There is no one sign or set of clues that a person has a learning disability. Experts look for a noticeable difference between how well a child does in school and how well the child could do, given his or her intelligence and ability. Some signs of learning disabilities are listed here. Most of them relate to elementary school tasks because learning disabilities tend to be identified in elementary school. If a child shows a number of these problems, the possibility that a learning disability is present should be considered. When a child has a learning disability, he or she may have difficulty learning the alphabet or rhyming words, have difficulty with spelling, struggle to express ideas in writing, have messy handwriting or hold a pencil awkwardly, learn language late and have a small vocabulary, not know where to begin a task or how to proceed, or not be able to retell a story in order. These are only a few of the potential signs of a learning disability.
If there is reason to believe a person has a learning disability, it is important to collect observations by parents, teachers, doctors, and others regularly in contact with that person. If there does seem to be a pattern of difficulty that is more than just an isolated case of trouble, the next step is to seek help from school or consult a learning specialist for an evaluation.
It is better to identify learning disabilities early so that appropriate educational opportunities can be provided. Observe the way the child develops language, motor coordination, and social skills and behaviors important for success in school. Not all children who are slow to develop skills have a learning disability. There are very large individual differences in development.
There is no single intervention or treatment for learning disability. In general, effective interventions that use a combined model of strategy instruction and direct instruction in the skill area are most effective. Recommended instructional strategies include small interactive groups, peer tutoring or mentoring, technology such as computer training programs, augmentation of teacher instruction using homework or other extra practice, directed questioning, and strategy cueing.
Reading disability has received the most research attention. The most common core deficit for those with reading disability is a deficit in phonological processing skills, especially phonological awareness, which is associated with difficulty learning to decode and recognize words. Individuals typically have difficulty translating a written word into units of sound. In other words, most cases of reading disability are associated with a deficit in verbal language skills, not in visual skills. It is a common misperception that dyslexic people reverse letters. Interventions designed to improve phonological awareness and letter knowledge skills have proven to be moderately effective. This is especially true if the intervention is begun early, is intensive, and is carried out by trained personnel.
Learning Disability And The Classroom
Depending on the type and severity of the learning disability, as well as the person’s age, different kinds of assistance can be provided. In 1975, the U.S. Congress passed Public Law 94-142, the Education for all Handicapped Children Act, which mandated for the first time that all U.S. children, regardless of handicap, were entitled to a free and appropriate education in the least restrictive environment possible. Under the Individuals with Disabilities Act (IDEA) of 1997, which renamed the 1975 law, and the Americans with Disabilities Act (ADA) of 1990, people of all ages with learning disability are protected against discrimination and have a right to different forms of assistance in the classroom and workplace. These protections are not designed to provide an advantage for the person with the learning disability but instead to provide them with the assistance they need to learn in an appropriate environment. This assistance is prescribed by law and is to be provided at public expense.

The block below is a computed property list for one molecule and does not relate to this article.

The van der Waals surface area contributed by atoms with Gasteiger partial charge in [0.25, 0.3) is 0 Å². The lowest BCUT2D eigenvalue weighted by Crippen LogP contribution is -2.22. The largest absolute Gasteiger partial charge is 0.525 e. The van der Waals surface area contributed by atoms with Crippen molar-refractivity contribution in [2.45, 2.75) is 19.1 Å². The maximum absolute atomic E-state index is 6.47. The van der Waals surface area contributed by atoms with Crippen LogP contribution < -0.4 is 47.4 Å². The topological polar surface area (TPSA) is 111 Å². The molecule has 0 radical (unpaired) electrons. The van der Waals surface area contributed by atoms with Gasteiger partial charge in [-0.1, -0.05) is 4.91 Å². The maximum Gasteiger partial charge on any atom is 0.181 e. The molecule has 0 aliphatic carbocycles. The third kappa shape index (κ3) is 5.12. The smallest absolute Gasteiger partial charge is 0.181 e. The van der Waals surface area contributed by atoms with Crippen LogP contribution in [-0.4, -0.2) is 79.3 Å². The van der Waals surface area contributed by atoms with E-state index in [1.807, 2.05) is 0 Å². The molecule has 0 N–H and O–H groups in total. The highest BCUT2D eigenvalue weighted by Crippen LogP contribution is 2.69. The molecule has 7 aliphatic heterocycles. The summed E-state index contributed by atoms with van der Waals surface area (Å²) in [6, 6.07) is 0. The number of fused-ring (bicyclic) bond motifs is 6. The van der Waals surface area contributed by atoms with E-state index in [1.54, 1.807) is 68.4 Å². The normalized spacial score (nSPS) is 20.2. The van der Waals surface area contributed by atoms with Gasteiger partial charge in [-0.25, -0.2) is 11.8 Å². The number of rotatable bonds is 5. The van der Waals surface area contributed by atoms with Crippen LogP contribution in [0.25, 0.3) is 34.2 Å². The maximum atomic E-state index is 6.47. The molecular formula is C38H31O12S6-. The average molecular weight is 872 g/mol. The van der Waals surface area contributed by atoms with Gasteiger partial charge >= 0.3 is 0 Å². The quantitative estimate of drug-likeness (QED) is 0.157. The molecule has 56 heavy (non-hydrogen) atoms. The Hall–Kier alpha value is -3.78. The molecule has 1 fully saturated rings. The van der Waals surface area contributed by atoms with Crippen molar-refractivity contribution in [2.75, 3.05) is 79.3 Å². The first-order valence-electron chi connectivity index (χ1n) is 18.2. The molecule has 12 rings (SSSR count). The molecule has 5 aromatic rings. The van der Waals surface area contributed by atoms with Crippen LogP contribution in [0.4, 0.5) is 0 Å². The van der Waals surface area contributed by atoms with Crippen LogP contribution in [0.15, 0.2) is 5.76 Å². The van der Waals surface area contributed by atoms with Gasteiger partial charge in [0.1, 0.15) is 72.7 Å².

Mainstreaming, the educational practice of including special education students in regular classrooms for parts of the school day, and full inclusion, placing the special education student in the regular classroom for the full day, have become more common. This has been partially in response to calls to reduce the stigma of being labeled as learning disabled, to expose the learning disabled child to the real world, and to provide the learning disabled child access to more advanced curricular content. The research on the effects of mainstreaming are inconclusive, based on a small number of studies, and focused more on children with mild learning disabilities than with moderate and severe disabilities. The general conclusion at this time is that there is a small to moderate beneficial effect of inclusive education on the academic and social outcomes of special-needs children. However, this effect should be evaluated in terms of the type and severity of the learning disability, the quality of training provided to the teacher, and the level and kinds of support available in the school system.
Learning disability is a complex topic. It is very common, but there remains much debate about how to identify and serve the needs of those with a learning disability.
- Learning Disabilities Online, http://www.ldonline.org/ld_indepth
- National Center for Learning Disabilities, http://www.ld.org
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- Swanson, L. (2000). Issues facing the field of learning disabilities. Learning Disability Quarterly, 23, 37–50.